“The solicitor disappeared!” – the impact of turnover on client relationships and how to handle it better.

Though it shouldn’t, it still surprises me when I hear feedback from clients of law firms about a particular issue. If anything it seems to be becoming more frequent.  We hear “war stories” from clients who talk about contacting the person dealing with their issue at a law firm, only to find that person is no longer there. There has been no communication either from the solicitor or the firm as a whole. At best the client has to then provoke a response by the firm to allocate to another lawyer, and spend some time “re-educating” the new person responsible for their matter. Put yourself in the client’s shoes. It’s irritating enough to have to spend additional time; additionally it doesn’t feel as though the law firm particularly values the relationship with me.  So it’s not surprising that the client then often says that they are either less likely to give the firm work in the future, or that while they will instruct it in other areas, they have lost confidence in one particular practice or team. We’ll shortly produce an article on how to deal with the root causes of this...

Making more effective use of insight (by wasting less time)

Thriving did a small research project last year looking at some non-client firms and exploring areas of best, good, and less good practice. You can see the results in more detail in the Articles section.  What is hampering firms gain the benefits of client insight in many cases, is the time spent “manually” gathering, collating and analysing insight. The focus is on cranking the handle rather than exploiting the result. The “admin heavy” nature of this is sometimes because of an understandable desire by partners to maintain control.  An hour spent by staff manually finessing processes cannot be spent in consulting with decision makers about the actions the firm should take. There is a massive opportunity in many firms to improve this – we have a free benchmarking tool for any one who’d like to review how they compare to good practice – contact Robin if you’d like to access...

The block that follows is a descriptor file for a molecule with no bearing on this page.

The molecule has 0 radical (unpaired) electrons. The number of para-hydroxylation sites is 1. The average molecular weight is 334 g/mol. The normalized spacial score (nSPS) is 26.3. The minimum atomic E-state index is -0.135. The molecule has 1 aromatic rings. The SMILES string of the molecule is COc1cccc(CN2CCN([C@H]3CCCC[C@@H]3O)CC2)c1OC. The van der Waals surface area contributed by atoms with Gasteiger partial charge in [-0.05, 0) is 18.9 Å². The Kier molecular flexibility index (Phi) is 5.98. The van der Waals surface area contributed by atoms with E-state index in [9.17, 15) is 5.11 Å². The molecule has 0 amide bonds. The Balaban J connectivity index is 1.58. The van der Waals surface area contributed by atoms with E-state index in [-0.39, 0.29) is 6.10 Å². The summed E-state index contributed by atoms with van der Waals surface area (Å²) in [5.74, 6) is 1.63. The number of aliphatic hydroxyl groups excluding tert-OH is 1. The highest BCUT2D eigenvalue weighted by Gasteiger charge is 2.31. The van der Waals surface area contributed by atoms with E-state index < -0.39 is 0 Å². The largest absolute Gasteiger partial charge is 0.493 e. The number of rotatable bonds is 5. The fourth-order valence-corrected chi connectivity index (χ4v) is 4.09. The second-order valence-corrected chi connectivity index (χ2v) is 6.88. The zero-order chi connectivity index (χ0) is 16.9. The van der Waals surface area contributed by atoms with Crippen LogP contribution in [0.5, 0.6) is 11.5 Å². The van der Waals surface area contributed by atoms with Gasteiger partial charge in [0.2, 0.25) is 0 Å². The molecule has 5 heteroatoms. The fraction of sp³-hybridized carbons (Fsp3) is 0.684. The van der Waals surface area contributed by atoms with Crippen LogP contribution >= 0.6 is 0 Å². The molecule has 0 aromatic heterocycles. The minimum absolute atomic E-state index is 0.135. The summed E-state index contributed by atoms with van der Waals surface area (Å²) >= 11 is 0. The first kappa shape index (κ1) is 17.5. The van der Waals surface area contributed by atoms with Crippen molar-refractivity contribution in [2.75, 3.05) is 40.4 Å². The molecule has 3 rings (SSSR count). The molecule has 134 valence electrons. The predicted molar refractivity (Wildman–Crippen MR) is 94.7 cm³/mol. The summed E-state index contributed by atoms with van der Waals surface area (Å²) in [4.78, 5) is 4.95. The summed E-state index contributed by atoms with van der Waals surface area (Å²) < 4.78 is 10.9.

The technology was all very fine – but what about the basics?

I’ve recently been looking at getting new car. So I make appointments for test drives etc. All good fun. At one car brand/dealer, once I’d made the appointment, I got an email reminder the day before, then on the morning, and subsequently I’ve had about 3 mails, apparently from the head of customer sales (though clearly automatically generated) advising me of the risk of letting the car I really want go by. All very fine, if a bit irritating and intrusive. But the real problem is that the salesperson didn’t turn up to the appointment I’d booked and I left after 30 minutes of wasted time. It turns out the receptionist didn’t pass the message on properly, the salesperson didn’t check. The closest I got to an apology was a voicemail saying ‘sorry I missed you’. I wonder how much effort has got into the automated message system and how much has gone into staff training and behaviour. The former has no impact on my purchase decision, the latter has quite a bit. I won’t be buying a car from...

Mission Accomplished

My old school friend Russell and I reached John O’Groats 16 days after setting off on our bikes, from Lands End, at 6pm on 10th June. The journey was not without challenges but also, we met many lovely people and were the recipients of several acts of kindness along the way. The WorldWildlife Fund is over £1550 better off, and Russ also raised a great sum for his preferred charity, Make A Wish. You can see some of the...

Major clients feel law firms have only a “superficial” knowledge of their business

A recent analysis conducted by Lexis Nexis and Cambridge University’s Judge Business School made for somewhat disturbing reading. The results suggest that even across the biggest clients of firms, key contacts believe their relationship partners and firms serving them have only a superficial knowledge of their business. The report notes that “All clients were uniformly of the opinion that not only do the law firms not provide relationship services, in many cases they do not seem to see the need.” This is causing some clients to look elsewhere for advice. Given this is a substantive risk to firm revenue, the authors recommend that firms stop focusing predominantly on a transactional approach to key clients and instead instil “a sense of partnership where the client feels valued and protected.” Do you know how clients view their relationship with your...

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